The A-Zed of Audio
One of the wildest experiences I ever had was eating in the dark. And when I say dark, I mean dark. The restaurant is called O.Noir, and I guess you could call it a concept restaurant; not only do they feed you, but they give you the experience of a blind person – after ordering your food in a dimly lit bar area, you're guided into a completely lightless room and seated at your table by one of the restaurant's blind waiters. After struggling for minutes to see anything, you eventually give up. You're in darkness so deep that having your eyes open or closed makes absolutely no difference.
And then the food arrives. I should also add that for the more adventurous souls, the restaurant offers "surprise" dishes – that is, well, exactly what it sounds like. I distinctly remember the first bite of something with a slippery texture like a cooked mushroom, the smell of tomatoes and garlic. As I realized, it was pasta.
Hearing – much like taste in this sight-deprived environment – is amplified incredibly. Really, all your senses are amplified as they fill the void your vision has left behind.
The way we hear isn't so different from the way we taste. Let's take the pasta as an example – or rather, the sauce coating it. After a few disorienting bites I realized what I was eating, and it was obvious that what I was eating was in tomato sauce. Now, I don't know the ingredients of that tomato sauce but I can assure you there's more to it than tomatoes. Garlic, onions, oil, some other vegetables maybe, basil, salt, who knows what else. But to me, it was tomato sauce. But we're talking about sound. How did we get here?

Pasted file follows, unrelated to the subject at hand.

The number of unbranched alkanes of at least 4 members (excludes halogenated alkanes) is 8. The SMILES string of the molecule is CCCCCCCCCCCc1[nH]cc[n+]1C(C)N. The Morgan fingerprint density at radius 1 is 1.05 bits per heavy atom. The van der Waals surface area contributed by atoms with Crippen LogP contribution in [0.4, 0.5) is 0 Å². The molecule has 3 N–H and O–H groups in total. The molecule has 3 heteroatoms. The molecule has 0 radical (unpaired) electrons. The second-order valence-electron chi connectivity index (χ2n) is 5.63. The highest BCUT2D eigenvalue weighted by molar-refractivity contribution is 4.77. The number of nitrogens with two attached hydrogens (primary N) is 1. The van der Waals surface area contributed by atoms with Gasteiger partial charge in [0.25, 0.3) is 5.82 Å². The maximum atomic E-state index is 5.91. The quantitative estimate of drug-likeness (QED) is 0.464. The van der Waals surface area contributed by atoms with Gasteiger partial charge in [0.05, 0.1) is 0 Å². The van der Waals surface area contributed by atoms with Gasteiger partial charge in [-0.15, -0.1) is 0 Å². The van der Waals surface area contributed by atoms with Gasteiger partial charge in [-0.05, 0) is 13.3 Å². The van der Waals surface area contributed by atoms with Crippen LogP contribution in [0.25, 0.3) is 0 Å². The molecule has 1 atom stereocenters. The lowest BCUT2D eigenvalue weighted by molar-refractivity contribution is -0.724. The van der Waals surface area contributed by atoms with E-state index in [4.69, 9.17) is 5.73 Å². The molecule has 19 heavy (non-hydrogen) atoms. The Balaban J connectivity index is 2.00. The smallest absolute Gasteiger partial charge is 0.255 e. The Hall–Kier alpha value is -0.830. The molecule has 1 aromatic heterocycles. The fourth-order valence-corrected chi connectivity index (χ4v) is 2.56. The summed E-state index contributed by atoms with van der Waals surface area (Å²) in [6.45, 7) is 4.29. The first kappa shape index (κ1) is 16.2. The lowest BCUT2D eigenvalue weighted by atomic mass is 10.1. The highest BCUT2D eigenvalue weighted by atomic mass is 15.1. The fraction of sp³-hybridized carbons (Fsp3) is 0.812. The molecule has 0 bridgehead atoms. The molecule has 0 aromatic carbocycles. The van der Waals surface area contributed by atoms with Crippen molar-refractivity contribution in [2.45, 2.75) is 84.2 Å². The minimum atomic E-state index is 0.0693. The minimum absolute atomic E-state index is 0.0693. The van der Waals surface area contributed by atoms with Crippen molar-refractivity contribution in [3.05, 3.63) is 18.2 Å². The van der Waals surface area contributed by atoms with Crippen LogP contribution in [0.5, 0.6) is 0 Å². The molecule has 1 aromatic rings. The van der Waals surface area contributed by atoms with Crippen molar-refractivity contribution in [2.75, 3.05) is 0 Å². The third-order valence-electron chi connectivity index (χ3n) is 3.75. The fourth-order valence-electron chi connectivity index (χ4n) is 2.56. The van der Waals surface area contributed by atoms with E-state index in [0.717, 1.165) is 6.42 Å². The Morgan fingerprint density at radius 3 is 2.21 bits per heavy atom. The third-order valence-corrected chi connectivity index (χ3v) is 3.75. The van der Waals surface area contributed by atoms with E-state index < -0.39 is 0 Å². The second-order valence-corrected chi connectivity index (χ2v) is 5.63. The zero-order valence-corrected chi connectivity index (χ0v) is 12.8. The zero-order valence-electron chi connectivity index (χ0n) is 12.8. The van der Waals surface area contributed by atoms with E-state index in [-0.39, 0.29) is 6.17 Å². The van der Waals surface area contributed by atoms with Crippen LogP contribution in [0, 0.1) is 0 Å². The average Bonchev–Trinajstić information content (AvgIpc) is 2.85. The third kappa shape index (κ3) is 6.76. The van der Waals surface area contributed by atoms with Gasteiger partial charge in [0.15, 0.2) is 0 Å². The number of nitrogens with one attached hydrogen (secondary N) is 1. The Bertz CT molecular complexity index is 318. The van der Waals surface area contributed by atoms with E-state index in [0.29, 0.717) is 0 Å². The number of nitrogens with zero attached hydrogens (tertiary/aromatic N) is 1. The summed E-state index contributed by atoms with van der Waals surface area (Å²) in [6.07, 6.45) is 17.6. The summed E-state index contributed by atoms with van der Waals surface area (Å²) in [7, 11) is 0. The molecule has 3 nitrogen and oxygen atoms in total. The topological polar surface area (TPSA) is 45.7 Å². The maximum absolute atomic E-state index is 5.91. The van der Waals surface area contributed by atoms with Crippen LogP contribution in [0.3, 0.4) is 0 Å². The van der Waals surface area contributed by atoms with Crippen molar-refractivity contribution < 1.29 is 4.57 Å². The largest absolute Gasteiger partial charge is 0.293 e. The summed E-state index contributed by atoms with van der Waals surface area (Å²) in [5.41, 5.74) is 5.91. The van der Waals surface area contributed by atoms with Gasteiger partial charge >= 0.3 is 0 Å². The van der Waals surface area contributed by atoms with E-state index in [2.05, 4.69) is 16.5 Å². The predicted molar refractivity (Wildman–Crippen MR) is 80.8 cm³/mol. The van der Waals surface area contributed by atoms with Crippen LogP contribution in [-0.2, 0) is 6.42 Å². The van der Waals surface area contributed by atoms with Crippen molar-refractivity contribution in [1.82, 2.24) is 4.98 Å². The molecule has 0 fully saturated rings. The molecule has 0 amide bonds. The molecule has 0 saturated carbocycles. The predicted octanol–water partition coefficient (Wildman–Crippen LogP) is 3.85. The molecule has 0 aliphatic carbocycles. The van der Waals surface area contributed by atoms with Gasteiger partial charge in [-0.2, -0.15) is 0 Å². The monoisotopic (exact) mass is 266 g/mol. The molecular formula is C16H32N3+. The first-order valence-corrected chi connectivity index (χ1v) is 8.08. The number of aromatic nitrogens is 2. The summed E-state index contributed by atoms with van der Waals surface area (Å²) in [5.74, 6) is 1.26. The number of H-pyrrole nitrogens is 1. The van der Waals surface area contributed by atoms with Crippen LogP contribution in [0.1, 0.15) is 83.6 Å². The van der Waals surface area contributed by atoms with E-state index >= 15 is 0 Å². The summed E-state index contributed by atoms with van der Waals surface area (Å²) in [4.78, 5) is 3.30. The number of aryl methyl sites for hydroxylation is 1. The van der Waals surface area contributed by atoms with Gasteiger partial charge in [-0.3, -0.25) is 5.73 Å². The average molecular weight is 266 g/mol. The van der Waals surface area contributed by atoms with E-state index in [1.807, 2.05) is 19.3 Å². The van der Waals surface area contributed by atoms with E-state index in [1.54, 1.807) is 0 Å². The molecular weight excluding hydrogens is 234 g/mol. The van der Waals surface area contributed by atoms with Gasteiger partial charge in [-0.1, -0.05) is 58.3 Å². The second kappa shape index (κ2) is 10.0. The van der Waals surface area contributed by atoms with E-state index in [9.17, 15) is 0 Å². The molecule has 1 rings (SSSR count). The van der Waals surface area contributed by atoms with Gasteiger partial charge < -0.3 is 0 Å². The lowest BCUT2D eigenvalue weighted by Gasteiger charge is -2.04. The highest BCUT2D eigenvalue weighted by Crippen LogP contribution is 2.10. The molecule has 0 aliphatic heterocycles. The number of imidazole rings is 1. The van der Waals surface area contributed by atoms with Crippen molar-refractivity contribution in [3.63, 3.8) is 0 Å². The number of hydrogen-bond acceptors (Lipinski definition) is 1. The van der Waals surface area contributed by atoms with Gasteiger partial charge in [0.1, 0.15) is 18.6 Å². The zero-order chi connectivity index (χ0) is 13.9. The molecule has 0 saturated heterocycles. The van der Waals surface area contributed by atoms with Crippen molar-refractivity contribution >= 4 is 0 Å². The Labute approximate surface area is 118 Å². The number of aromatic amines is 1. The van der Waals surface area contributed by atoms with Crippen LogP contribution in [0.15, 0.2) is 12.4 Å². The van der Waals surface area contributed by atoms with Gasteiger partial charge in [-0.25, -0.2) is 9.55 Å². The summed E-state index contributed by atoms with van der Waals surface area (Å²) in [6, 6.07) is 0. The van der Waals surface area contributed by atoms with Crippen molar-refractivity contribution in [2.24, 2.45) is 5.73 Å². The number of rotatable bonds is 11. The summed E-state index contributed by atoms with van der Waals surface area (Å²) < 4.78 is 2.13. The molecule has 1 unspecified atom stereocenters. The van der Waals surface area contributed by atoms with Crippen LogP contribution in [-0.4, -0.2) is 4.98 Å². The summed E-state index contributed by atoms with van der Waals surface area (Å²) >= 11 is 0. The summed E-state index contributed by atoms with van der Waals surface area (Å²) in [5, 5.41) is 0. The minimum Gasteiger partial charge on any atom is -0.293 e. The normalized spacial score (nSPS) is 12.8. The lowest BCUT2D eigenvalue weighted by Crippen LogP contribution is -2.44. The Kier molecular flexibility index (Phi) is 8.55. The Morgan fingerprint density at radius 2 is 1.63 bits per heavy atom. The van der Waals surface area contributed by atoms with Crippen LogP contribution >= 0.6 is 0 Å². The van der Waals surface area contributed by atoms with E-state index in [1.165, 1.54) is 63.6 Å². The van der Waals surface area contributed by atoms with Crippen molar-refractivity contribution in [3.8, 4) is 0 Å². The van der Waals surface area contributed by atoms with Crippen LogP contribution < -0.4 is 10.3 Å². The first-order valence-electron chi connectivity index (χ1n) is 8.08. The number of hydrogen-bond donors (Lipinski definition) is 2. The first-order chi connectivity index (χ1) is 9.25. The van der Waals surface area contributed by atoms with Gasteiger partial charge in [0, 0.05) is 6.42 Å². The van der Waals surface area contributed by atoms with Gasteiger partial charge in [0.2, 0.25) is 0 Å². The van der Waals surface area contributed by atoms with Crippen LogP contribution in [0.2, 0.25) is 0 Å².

What we call sound is a disturbance. Like any disturbance it has consequences, and in the case of sound, these consequences are called overtones. In order to hear anything at all we need to be surrounded by a medium which can carry imprints of the disturbance between the source (a guitar, a car horn, a screaming baby) and the destination (our ears). Usually that medium by which we're surrounded is air, less often it's water. The reason there’s no sound in outer space is because there’s no medium for the source to disturb.
For a more terrestrial example, let's consider a vibrating guitar string. The string has a fixed length, and for convenience let’s say its length is 1 metre. As soon as the guitarist plucks the string there’s a rapid vibration that runs across the entire string; this happens in about 1/100th of a second. Just like when you drop a rock in a pool, the vibration runs right down to the ends and then bounces back toward the middle. With that collision in the middle we get a vibration happening over half the length of the string, which amounts to twice the frequency. The way mathematicians and physicists and other serious folks write this is "2f", where f is the original frequency, and we multiply it by 2. Easy as π. Another tiny fraction of a second after the 2f vibration starts going, other sub-vibrations begin over 1/3 the length of the string, 1/4 the length, 1/5, etc. In the end, what seemed like a simple string vibrating actually turns out to be more complex than getting a universal health care bill passed in the United States.